When Your Legs Won’t Let You Sleep
You’re lying there in bed, drifting off to sleep, and all of a sudden, you can’t suppress the urge to move your legs. It makes it hard to fall asleep. Or maybe you lucked out and fell asleep early in the evening, but awaken because your arms or legs began jerking uncontrollably.
The disruption in quality sleep can be frustrating if you have Restless Leg Syndrome (RLS) or Periodic Limb Movement Disorder (PLMB). Although RLS is something you control, the urge to move your limbs is so great you can’t even begin to think of sleeping.
Here are some facts about both disorders along with some helpful information on how to treat it if you suspect one of these may be the root cause of your sleep deprivation:
Restless Leg Syndrome
Restless Leg Syndrome is a sleep disorder where your legs are so uncomfortable that you want to move them to make them feel better. Moving the legs makes the feeling go away, but it returns once you try to relax and fall asleep again.
You’ll know if you have Restless Leg Syndrome if you notice a sudden urge to move your legs because they feel jittery, like they’re burning, or as if something’s crawling on them. It will occur when you’re sitting or lying down. If you move your legs and it feels better, it’s assign you might have RLS.
Some people can simply stretch out or change positions in bed, while others have to get up and walk around. There’s no known cause for RLS, but the disorder often runs in families. Scientists are honing in on the chemical dopamine, since it’s what manages your muscle movements.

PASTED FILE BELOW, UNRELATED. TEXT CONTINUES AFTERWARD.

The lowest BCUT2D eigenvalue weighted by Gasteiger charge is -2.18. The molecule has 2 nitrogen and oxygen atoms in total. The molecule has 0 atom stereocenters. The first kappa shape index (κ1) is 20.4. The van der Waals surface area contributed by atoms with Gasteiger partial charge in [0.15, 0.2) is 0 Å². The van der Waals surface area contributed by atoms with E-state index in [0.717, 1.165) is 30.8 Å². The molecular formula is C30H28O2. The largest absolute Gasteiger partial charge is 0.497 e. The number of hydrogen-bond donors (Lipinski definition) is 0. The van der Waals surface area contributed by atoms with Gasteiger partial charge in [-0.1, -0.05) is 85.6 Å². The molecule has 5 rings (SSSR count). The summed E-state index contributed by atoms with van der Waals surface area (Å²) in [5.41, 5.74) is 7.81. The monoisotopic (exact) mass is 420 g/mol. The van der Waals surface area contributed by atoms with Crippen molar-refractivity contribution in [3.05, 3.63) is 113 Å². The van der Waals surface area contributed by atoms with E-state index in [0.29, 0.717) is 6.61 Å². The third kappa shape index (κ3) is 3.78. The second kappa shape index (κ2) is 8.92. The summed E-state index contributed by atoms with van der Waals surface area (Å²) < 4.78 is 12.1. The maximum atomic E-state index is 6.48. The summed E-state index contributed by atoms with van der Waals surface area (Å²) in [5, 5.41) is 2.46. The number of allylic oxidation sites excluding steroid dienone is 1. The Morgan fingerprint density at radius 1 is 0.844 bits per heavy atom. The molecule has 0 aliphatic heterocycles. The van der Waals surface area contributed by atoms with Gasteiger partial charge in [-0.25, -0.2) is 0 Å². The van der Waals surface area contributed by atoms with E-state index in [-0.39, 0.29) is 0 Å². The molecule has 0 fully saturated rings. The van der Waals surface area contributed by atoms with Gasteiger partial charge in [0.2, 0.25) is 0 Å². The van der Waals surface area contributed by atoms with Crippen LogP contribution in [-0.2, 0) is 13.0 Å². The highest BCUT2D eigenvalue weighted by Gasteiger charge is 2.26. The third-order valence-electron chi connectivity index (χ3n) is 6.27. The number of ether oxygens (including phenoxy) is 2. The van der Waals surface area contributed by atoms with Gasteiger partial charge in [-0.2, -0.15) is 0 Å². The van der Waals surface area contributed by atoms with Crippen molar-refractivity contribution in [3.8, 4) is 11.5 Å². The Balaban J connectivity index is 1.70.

Controlling RLS may be as simple as controlling your stress, which appears to worsen the symptoms. A doctor can diagnose RLS through a series of questions, but there’s no simple test to confirm it.
To treat it, you’ll want to make sure you have your doctor check to see if you’re suffering from an iron deficiency, because many RLS sufferers have found that their symptoms disappeared after their iron levels were brought back to normal.
Your doctor may prescribe medications similar to what Parkinson’s or epilepsy patients receive. Or, he may recommend a simple muscle relaxant. Lifestyle changes will also be in order, such as cutting back on stimulants like caffeine.
You can help curb the tendency to move your legs by using hot and cold packs, pain relievers, or a warm bath. Meditation, Yoga, a relaxing environment, and exercise also contribute to the elimination of RLS symptoms.
Periodic Limb Movement Disorder
Periodic Limb Movement Disorder (or Syndrome) is when your legs and/or arms move involuntarily while you’re asleep. This can sometimes wake you up, and if you have a sleeping partner such as a spouse, it can disrupt their sleep as well. Sometimes people with RLS also suffer from PLMD.
PLMD occurs sporadically and can strike any age group, although it’s more common in older adults. There are two kinds of Periodic Limb Movement Disorders primary and secondary.
Primary PLMD is when there’s no known cause, while secondary PLMD is the result of another medical issue, such as diabetes, sleep apnea, anemia, and narcolepsy. Someone who suffers from PLMD may not know they’re doing it, since it occurs during sleep.
It’s usually pointed out by a sleeping partner or sleep study expert, who notes that the sufferer jerks their knees and legs, or thrashes around while sleeping for a couple of seconds. Although the person may sleep through it, their deep sleep is disrupted, resulting in daytime drowsiness.
There’s no cure for PLMD, but many medications work to suppress involuntary muscle movements. If you have secondary PLMD, then your symptoms may disappear for good once the underlying medical condition improves. If you’re dealing with primary PLMD, then you may see symptoms return periodically even after they’re under control.
You might be able to get relief without medicating yourself by trying simple relaxation techniques and optimizing your sleep environment. A combination of therapies could help banish the restlessness in your limbs for good!